Following is a statement by the Communications Workers of America on DISH Network’s tactics in the recent wireless spectrum auction that would cost the taxpayers more than $3 billion:
The Communications Workers of America and the NAACP are challenging DISH Network’s manipulation of the Federal Communications Commission’s “small and minority-owned business rules” that enabled DISH to make $3.25 billion – at taxpayer expense – from the FCC’s recent wireless spectrum auction.
In a letter to FCC Chairman Tom Wheeler, CWA President Larry Cohen and the NAACP’s Hilary O. Shelton, Washington Bureau director and senior vice president for advocacy and policy, said the auction was clouded by DISH’s use of the small and minority-owned business rules and its bidding tactics. “We expect that the FCC will reject DISH’s attempt to qualify as a small business eligible for $3.25 billion in taxpayer subsidies,” they wrote.
Ironically, DISH has no wireless network or subscribers but came up the big winner in this auction. This outcome “raises fundamental questions about reserve set-asides and preferential programs” in the wireless spectrum auction. “We cannot afford another gamed auction, where the winning bidders use taxpayer subsidies and unfair advantages” to drive out companies with a proven track record of infrastructure investment that benefits U.S. consumers, they wrote.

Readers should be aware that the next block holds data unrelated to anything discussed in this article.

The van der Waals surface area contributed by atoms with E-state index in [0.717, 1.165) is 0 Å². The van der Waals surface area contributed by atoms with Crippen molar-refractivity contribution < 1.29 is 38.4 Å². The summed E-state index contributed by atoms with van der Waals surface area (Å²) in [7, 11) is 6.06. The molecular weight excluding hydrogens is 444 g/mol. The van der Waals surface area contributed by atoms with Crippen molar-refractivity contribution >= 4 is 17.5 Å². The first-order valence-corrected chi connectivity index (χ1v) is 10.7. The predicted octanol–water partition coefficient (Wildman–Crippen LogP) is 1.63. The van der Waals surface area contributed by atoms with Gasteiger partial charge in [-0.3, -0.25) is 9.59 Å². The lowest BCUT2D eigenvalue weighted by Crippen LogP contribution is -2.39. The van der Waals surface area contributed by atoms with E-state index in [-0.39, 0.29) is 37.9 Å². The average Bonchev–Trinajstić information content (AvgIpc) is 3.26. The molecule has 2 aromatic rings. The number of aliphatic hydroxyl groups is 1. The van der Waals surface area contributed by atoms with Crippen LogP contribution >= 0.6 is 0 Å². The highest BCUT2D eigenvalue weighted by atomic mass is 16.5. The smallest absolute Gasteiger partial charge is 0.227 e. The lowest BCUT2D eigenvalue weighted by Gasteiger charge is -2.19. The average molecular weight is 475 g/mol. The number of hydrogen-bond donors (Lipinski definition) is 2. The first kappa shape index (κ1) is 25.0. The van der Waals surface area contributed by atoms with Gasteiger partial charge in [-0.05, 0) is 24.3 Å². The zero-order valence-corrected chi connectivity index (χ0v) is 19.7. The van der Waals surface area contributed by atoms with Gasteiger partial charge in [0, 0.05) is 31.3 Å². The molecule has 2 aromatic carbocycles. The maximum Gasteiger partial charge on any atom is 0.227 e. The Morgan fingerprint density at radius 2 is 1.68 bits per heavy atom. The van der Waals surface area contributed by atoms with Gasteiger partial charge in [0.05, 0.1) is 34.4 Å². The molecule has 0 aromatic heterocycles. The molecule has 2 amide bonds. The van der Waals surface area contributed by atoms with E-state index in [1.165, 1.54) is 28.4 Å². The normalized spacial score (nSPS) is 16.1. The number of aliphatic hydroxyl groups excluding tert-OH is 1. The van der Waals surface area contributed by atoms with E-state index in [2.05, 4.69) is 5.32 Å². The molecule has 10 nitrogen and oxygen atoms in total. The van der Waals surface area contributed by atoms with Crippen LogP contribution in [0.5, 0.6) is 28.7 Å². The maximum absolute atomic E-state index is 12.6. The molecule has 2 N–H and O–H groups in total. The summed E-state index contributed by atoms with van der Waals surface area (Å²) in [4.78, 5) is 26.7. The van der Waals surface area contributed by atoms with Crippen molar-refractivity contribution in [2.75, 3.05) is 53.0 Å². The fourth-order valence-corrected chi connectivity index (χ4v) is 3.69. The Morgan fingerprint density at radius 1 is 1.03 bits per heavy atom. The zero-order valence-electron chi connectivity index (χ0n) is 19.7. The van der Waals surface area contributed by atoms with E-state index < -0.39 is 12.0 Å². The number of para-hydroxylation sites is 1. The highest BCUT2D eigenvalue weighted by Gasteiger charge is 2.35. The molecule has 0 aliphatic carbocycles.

DISH manipulated the FCC’s small business rules by incorporating two companies – Northstar Wireless and SNR Wireless – while maintaining an 85 percent financial interest in both. This was clearly done to take advantage of the FCC’s “small and minority-owned business” bidding credit. DISH then made a joint bidding deal with these companies and the three began triple bidding for the nearly 4,000 available licenses. When DISH dropped out of the bidding, one of the two entities won the bid but it was DISH that won overall, paying just $10 billion for licenses worth $13.3 billion.
Read the letter: CWA, NAACP Letter to Chairman Wheeler
Contact: Candice Johnson, CWA Communications, 202-434-1168, [email protected]